But here I am almost 10 years later and I remember.

There are other things too.

A school parent who brought me a hot coffee

Another person from church who simply stopped me to say “I appreciate everything you do”

A friend who stopped in after school for no reason. Just to chat.

Our words have power. Our actions have consequences.

I remember that best when I think about the things I remember.

Soul Scarred

I look across the room and wonder

What pain lies hidden in each heart

And what would be the weight of collected pain…

If all the pain could be collected.

I resist the awareness of your pain

Wondering would I be able to stand under the weight

Of yours,

plus mine…

I feel as if

You knowing my pain

Would make it come alive

And I could no longer be

In Denial.

And I wonder if we did share the pain

Would we simply collapse under its weight

Or would our own pain instead be more bearable

Knowing that another carries it too.

And could I carry part of your weight while you carry part of mine

Like a yoke of oxen plodding.

Bright Spots

It’s the little things that make up the big ones and it’s the little pieces of happy strung together that make the good life and sometimes it’s not so much having the moments of happy as it is noticing and holding on to the moments.

Here are my happy moments.

I’m finding happy moments in the winter.

Please congratulate me.

1. That spot of sunshine that comes in my window perfectly onto my desk. In the afternoons when I’m tired and have a headache and I still have to grade aalllll those papers, just at that moment the sun angles perfectly in through the window and I remember that the world holds sunshine after all.2. Seeing a new podcast on The Rubin Report featuring Ravi Zacharias. I literally smiled for like 15 minutes and the phrase “inordinately happy” came to mind. I don’t know why it made me so happy really. It just did. I love things that feed my mind.

3. When my students sing with all their heart. I am sad to admit that this happens far too rarely and there are many mornings when it sounds more like croaking and they are all half asleep. But sometimes… Sometimes everything synchronizes and comes together and they all SING. I love it.

4. Sunrises from the mountain top. Over Christmas break a crew of cousins and one brave uncle climbed the three miles to the top in the predawn darkness. Gold spilled across the mountain and melted into pink, and orange and gradually turned into soft light and we could see the Powell Mountains in front of us and far in the distance the hazy Smokies. It couldn’t have been more worth it.5. Handel’s Messiah. I mean I’d listened to it before but I’d never been to a live performance and being there with the music dancing and swirling around you and watching while each musician plays his own part perfectly to produce one overwhelming whole. I am not the same.6. Coffee. Any hot drink really. I love to hold a cup of warmth in my hands and know that it is will become part of me and I will be warm inside because of this simple cup I hold carefully in my hands.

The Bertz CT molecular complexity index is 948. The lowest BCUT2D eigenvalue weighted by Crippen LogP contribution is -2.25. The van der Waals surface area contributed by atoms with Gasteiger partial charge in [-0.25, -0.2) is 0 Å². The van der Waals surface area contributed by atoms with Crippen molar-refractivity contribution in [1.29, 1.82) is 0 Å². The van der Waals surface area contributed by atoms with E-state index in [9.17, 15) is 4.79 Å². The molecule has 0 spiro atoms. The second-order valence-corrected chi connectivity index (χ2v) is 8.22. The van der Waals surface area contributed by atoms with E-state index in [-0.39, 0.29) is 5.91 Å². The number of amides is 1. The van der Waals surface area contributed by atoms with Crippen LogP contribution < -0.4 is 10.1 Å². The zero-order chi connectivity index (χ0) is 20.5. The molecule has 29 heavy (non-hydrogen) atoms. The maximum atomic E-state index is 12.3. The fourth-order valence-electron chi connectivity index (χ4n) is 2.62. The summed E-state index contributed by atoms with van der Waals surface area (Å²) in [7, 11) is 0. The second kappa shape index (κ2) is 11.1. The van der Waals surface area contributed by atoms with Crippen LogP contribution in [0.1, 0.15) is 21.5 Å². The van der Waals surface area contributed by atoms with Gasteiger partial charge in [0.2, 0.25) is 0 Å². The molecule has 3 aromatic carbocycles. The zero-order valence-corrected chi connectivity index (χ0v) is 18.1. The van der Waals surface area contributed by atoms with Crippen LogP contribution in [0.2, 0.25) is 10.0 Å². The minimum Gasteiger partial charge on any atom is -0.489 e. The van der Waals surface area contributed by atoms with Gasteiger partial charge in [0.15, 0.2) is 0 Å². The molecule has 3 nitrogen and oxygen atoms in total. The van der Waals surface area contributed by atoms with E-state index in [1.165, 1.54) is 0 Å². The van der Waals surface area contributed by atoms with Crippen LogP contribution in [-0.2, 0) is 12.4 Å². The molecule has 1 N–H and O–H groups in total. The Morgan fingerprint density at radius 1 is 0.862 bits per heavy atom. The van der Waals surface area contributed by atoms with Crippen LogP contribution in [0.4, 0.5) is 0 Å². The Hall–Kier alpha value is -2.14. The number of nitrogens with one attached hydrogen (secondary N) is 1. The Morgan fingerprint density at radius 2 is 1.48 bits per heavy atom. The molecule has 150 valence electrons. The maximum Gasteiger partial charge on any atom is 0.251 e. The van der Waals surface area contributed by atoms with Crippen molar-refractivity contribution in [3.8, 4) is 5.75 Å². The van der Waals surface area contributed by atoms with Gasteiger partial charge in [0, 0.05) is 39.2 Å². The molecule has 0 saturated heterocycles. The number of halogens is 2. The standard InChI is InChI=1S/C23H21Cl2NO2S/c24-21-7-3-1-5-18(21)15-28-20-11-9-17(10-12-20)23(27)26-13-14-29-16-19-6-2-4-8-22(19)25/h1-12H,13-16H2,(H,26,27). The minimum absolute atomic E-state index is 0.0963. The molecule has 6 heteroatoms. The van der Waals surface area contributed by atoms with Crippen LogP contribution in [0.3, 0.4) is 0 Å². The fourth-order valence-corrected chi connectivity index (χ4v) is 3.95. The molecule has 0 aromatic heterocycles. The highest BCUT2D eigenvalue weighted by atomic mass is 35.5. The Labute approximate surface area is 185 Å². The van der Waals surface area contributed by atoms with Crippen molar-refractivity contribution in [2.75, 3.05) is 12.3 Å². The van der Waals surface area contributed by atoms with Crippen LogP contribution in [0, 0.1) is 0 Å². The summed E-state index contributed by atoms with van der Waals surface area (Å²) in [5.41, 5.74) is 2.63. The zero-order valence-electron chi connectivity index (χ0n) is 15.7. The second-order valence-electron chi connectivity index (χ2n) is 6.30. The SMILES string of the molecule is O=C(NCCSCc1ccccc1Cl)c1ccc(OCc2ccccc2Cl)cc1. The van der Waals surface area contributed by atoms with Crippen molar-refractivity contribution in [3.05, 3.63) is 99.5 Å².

7. John Green. I just finished reading Turtle’s all the way Down and before that it was Looking for Alaska. I may not agree with John Green on a lot of things but sometimes I just need to think about something that is far removed from life right here and John Green is perfect for that.

Seven is the number of completion and that’s the end of my happy list. I’m more happy than that but you don’t really want to hear about my awesome friends, my amazing family or my favorite food.

But be happy.

Courageously happy.

In the moments.

Courage is…

Several years ago I read about a lady who, instead of making a new year’s resolution, chose a word to live for the year. I liked that. Last year I chose joy, realizing that unless I intentionally looked for joy, I would miss it. This year I wanted to choose triumph. I meant to but somehow I couldn’t. The word I kept coming back to was courage. Courage is hard to define but here I have tried…

Courage is the trembling voice breaking the cold silence, it is silence in the midst of a jeering mob.

Courage is a set of bleeding hands, holding on when everyone is screaming to just let go, it is letting go when everything in you is crying to hold on.

Courage is pounding on closed doors with hands that drip with blood. It is also walking away from the thing you want most, towards the thing you need most.

Courage is choosing to be happy in a world who encourages you to be the victim. It is weeping quietly for a world who will not weep for herself.

Courage is soaring in spite of the weight you carry on your shoulders. Courage is growing deeper roots in response to rising winds.

Courage is standing tall with your head up and your shoulders back. Courage is falling to your knees in humility.